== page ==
How digital technology is taking Mayan culture back to the future

Google and British Museum tie-up brings explorer Alfred Maudslay’s largely unseen collection of ancient artefacts to the world

More than a century after the British explorer Alfred Maudslay took pioneering photographs and casts of some of the most incredible ancient Mayan objects and sites, digital technology is ensuring they can finally be widely seen.

The British Museum and Google announced the results of a project to digitise and disseminate Maudslay’s incredible collection, one which has largely kept in storage unseen for more than 100 years.

Related: Secret Mayan tombs lend rare insight into rule of mysterious 'snake kings'

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Categories: News

Amber Rowlands obituary

My friend Amber Rowlands, who has died aged 45 of cancer, was a photographer whose work appeared in the Observer, the Telegraph, Le Monde and Time, as well as several style and design magazines.

She was born in Stroud, Gloucestershire, the daughter of Paul Rowlands, a gardener, and his wife, Diane (nee Solomon), a graphic designer. Amber grew up in Brockham, Surrey, then attended Camberwell College of Art in south London, where she studied graphic design before turning to photography, graduating in 1995.

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Categories: News

Cameraman injures OSU football player during pregame warm-up

DP Review News - Wed, 29/11/2017 - 16:58
Photo by Paula R. Lively. CC-BY-2.0

Ohio State quarterback J.T. Barrett allegedly suffered an injury after being hit in the knee by a cameraman during pregame warm-ups. Barrett went on to play during the first-half of the game, but left during the second-half due to the knee injury.

The claim that an unidentified cameraman was responsible was initially made by OSU coach Urban Meyer during the post-game press conference. "A guy with a camera hit [Barrett] in the knee..." explained a visibly angry Meyer, going on to call for an "all-out" investigation into who was responsible, though ESPN later reported that OSU Athletic Director Gene Smith said such a probe wouldn't happen.

"We're not doing a full-blown investigation to find the photographer," Smith said. "We're looking at what things led up to that."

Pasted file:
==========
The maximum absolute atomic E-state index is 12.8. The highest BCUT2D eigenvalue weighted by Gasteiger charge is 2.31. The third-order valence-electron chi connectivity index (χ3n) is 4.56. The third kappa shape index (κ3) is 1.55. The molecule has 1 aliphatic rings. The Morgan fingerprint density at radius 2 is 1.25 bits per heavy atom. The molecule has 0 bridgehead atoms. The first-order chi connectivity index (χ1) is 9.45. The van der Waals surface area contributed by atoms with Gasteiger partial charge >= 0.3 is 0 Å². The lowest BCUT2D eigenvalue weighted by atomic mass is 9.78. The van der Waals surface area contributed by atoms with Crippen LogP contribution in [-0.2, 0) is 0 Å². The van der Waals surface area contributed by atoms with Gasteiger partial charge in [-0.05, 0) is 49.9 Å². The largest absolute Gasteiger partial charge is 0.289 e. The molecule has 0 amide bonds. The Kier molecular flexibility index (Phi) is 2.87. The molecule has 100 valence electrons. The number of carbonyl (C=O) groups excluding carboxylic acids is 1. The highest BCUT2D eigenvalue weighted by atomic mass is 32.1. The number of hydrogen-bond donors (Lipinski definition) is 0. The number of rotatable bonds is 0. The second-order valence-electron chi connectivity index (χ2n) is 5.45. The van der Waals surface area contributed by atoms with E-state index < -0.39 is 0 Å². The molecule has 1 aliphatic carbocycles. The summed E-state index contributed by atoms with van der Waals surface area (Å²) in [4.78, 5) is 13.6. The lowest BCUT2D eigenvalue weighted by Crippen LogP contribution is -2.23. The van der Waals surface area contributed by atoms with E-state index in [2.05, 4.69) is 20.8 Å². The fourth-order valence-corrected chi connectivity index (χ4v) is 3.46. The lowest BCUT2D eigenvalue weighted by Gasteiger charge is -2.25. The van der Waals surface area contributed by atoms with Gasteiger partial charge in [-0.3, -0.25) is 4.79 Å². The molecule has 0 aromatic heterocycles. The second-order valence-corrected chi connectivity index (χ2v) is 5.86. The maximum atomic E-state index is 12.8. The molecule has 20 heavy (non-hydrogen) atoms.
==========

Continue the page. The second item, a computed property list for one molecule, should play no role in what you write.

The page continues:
Details about how the incident happened are unclear, and despite there being a stadium full of cameras, no footage of the actual 'collision' has been released. TMZ has obtained some footage of the immediate aftermath from a fan who pulled out his smartphone to record what was happening, which shows Barrett limping off and gives you an idea of just how crowded the sidelines were during warm-up:

Despite Meyer's anger at the specific cameraman, the incident will probably have a broader impact rather than individual punishment. Smith stresses that the focus will be on making changes so that something like this doesn't ever happen again.

According to ESPN, Smith said:

The conference office is gathering data. That's the extent of it. The outcome of it will ultimately be improved operations. There's no attempt to try and find a person. The attempt is to find out what happened, what corrective measures we need to put in place.

So it sounds like the individual cameraman is off the hook... unless of course this 'collision' translates into strict new rules and limited access for sports photographers. Then he'll have have some very upset colleagues to answer to.

Categories: News

Zoner Photo Studio X brings support for the HEIF image format to Windows

DP Review News - Wed, 29/11/2017 - 16:19

Apple introduced the HEIF (High Efficiency Image File Format) image format with its latest iPhone models 8, 8 Plus and X. Essentially, the new format is more efficient than current standards at compressing image data—images with the same size and level of detail occupy up to 50% less space on your device storage or hard drive—while also offering additional features like the ability to store burst photos, focal stacks, and exposure stacks in a single file.

In the long term, HEIF is meant to replace JPG as a the most common image standard, but until now the format could only be viewed or edited on iOS 11 devices or an Apple Mac... not exactly universal. That all changes today with the latest release of Zoner Photo Studio.

Zoner Studio X is officially the first software package to bring HEIF support to the Windows platform. Its makers still call the feature "experimental" and recommend keeping a backup of your HEIF photos in a separate format (just in case), but this is a big deal if you're an iPhone user who uses a PC instead of a Mac. No need to sacrifice image quality to save space or visa versa.

Zoner Studio X offers more than HEIF support, of course, and is a potent image editor in its own right. The feature set includes: image organization, layers, non-destructive RAW editing, retouching, and automatic adjustments.

To learn more or download a 30 day trial, visit the Zoner website. The full version will cost you $49.

Categories: News

Leica unveils Noctilux-M 75mm F1.25 ASPH lens with 'hair-thin depth of focus'

DP Review News - Wed, 29/11/2017 - 14:45
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Leica unveiled a new low-light monster of a lens today, adding to the 'Noctilux legacy' with the Leica Noctilux-M 75mm F1.25 ASPH. According to Leica, the new lens boasts 'impeccable speed' and 'exceptional imaging performance' as well as "hair-thin depth of focus [that] isolates subjects with extreme precision."